Winter Treat Delivery Strategies

fearful dogs reactive dogs Jan 25, 2022
Dog on walk

Do you find your enthusiasm for outdoor dog training waning during the winter months? If your weather is cold and snowy, it might make treat delivery harder than usual.  In this video, I discuss some strategies for training your dog with treats in winter weather.  Here are some strategies to keep your fingers warm while training in the cold.


Winter Walking Challenges

 Walks can be more difficult during winter in a snowy climate for many reasons:

  • Cold fingers: Your fingers may grow cold quickly, becoming both stiff and uncomfortable;
  • Treats lost in the snow: Treats can become lost in powdery snow. Many dogs won't want to stick their muzzle into the snowbank to find them;
  • Ice: Icy sidewalks or trails can be a safety hazard for both people and dogs. 


Helpful Gear

Carrying the right gear can help make walks in the snow and ice a little easier. Here are some of the items I like to use on winter walks with my own dogs:  

  • Mittens with fingers:  Fingerless gloves with a mitten flap allow you to use your fingers to handle treats, then cover them up again to keep them warm.
  • Thin cotton gloves: I have found that thin, stretchy cotton gloves don't impede treat handling very much.  These might be warm enough if your winters are mild. Or, you could wear them under your convertible mittens for an added layer of warmth.
  • Hand warmers: Chemical hand warmer packets can easily fit inside the flap of convertible mittens to re-heat your fingers after you've had them out in the cold to deliver treats to your dog.
  • Mittens with treat storage: Many heavier-duty mittens made for winter sports have zippered pockets on the outside. These can be used to store an opened cheese stick or another large treat to break up.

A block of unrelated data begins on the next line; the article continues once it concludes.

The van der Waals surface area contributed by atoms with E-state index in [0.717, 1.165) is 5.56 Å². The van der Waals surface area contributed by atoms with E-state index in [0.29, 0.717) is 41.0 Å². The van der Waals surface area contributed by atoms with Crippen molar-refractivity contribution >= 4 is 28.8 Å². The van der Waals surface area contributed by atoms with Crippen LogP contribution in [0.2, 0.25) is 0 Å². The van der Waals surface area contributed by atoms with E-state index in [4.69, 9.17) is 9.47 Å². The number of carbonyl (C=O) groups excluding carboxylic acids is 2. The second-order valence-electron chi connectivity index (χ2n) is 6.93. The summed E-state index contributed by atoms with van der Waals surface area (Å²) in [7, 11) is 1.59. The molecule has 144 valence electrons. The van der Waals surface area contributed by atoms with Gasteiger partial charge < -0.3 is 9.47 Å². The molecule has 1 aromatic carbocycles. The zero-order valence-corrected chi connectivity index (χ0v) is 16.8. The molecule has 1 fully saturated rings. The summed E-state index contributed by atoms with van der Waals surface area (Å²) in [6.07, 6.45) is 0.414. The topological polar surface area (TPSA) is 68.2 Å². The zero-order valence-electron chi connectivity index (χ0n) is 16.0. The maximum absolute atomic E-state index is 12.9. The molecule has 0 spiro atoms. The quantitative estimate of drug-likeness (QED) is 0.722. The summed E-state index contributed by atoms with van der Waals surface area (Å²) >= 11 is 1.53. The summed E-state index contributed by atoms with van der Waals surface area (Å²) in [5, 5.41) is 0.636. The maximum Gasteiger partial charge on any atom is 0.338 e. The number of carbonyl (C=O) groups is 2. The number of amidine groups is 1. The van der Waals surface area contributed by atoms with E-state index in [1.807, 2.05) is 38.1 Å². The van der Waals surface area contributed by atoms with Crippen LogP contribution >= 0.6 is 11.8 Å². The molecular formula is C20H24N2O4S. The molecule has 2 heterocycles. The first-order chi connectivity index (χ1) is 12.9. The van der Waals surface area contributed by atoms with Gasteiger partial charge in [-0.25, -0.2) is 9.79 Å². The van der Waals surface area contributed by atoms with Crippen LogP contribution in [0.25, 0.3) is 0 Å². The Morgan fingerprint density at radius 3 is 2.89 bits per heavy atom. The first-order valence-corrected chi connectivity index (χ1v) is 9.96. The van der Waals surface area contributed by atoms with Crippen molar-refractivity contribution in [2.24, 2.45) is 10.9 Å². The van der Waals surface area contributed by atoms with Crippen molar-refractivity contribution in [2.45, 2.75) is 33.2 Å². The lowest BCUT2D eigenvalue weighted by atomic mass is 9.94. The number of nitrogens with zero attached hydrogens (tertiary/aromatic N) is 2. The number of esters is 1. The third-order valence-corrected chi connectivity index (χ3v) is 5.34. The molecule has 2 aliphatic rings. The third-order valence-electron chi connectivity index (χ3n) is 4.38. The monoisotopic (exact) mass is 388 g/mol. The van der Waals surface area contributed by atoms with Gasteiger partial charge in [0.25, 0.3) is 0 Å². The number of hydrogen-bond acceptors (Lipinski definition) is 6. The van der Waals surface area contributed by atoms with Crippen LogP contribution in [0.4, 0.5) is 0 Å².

• Walking traction spikes: Traction spikes can help you when walking over slippery, icy ground. This is especially important if your dog tends to pull.
  • Treat tubes: Soft, gooey treats can be squeezed out of silicon tubes, or baby food pouches, and don't require you to take your hands out of your gloves or mittens.


Treat Delivery Options

Here are a few methods for giving your dogs treats when you train in winter conditions:

  • By hand: This tends to be easiest with your fingers out of the mittens or gloves;
  • Tubes and pouches: These allow you to keep your hands covered while squeezing a thick, soft treat out of the pouch or tube.
  • Spitting treats:  This method lacks precision, and you'll want to use treats that are human-grade food. But, if it's cold enough that you really don't want your fingers exposed even for a short time, you can bite off a chunk of something like string cheese, which can be kept in your mitten "pocket", and shoot it out of your mouth towards your dog;
  • Treat scatters: Treat scatters onto the ground can be another great option as they don't require a lot of dexterity. You can toss treats onto the snow without taking off your mittens.


I hope you enjoy this week's video and try some new treat delivery methods or gear when you're out with your dog in the cold.

If you're looking for more one-on-one guidance with your fearful dog, check out our online training membership, the Reactive Dog Academy. For a more personalized plan, sign up for private training



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